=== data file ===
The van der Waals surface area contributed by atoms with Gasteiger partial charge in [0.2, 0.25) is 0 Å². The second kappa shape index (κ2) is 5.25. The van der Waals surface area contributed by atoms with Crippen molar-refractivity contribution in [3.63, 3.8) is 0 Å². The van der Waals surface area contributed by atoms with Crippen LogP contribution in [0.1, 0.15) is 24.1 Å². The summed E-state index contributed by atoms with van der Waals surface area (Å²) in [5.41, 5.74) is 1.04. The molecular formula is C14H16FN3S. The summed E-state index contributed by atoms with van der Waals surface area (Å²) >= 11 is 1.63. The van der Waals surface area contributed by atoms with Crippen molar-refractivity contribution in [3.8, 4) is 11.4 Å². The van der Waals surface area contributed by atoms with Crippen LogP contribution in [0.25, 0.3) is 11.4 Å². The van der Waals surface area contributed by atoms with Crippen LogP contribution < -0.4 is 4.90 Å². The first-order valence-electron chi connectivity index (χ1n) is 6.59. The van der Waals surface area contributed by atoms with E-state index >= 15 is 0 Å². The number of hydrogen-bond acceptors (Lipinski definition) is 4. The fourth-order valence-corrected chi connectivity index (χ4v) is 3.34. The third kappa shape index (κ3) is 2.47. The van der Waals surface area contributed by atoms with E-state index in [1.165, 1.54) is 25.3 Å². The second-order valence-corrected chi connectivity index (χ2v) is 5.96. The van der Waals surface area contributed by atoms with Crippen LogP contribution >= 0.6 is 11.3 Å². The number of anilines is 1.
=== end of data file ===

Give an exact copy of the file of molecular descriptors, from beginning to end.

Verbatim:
The van der Waals surface area contributed by atoms with Gasteiger partial charge in [0.2, 0.25) is 0 Å². The second kappa shape index (κ2) is 5.25. The van der Waals surface area contributed by atoms with Crippen molar-refractivity contribution in [3.63, 3.8) is 0 Å². The van der Waals surface area contributed by atoms with Crippen LogP contribution in [0.1, 0.15) is 24.1 Å². The summed E-state index contributed by atoms with van der Waals surface area (Å²) in [5.41, 5.74) is 1.04. The molecular formula is C14H16FN3S. The summed E-state index contributed by atoms with van der Waals surface area (Å²) >= 11 is 1.63. The van der Waals surface area contributed by atoms with Crippen molar-refractivity contribution in [3.8, 4) is 11.4 Å². The van der Waals surface area contributed by atoms with Crippen LogP contribution in [0.25, 0.3) is 11.4 Å². The van der Waals surface area contributed by atoms with Crippen LogP contribution < -0.4 is 4.90 Å². The first-order valence-electron chi connectivity index (χ1n) is 6.59. The van der Waals surface area contributed by atoms with E-state index >= 15 is 0 Å². The number of hydrogen-bond acceptors (Lipinski definition) is 4. The fourth-order valence-corrected chi connectivity index (χ4v) is 3.34. The third kappa shape index (κ3) is 2.47. The van der Waals surface area contributed by atoms with E-state index in [1.165, 1.54) is 25.3 Å². The second-order valence-corrected chi connectivity index (χ2v) is 5.96. The van der Waals surface area contributed by atoms with Crippen LogP contribution >= 0.6 is 11.3 Å². The number of anilines is 1.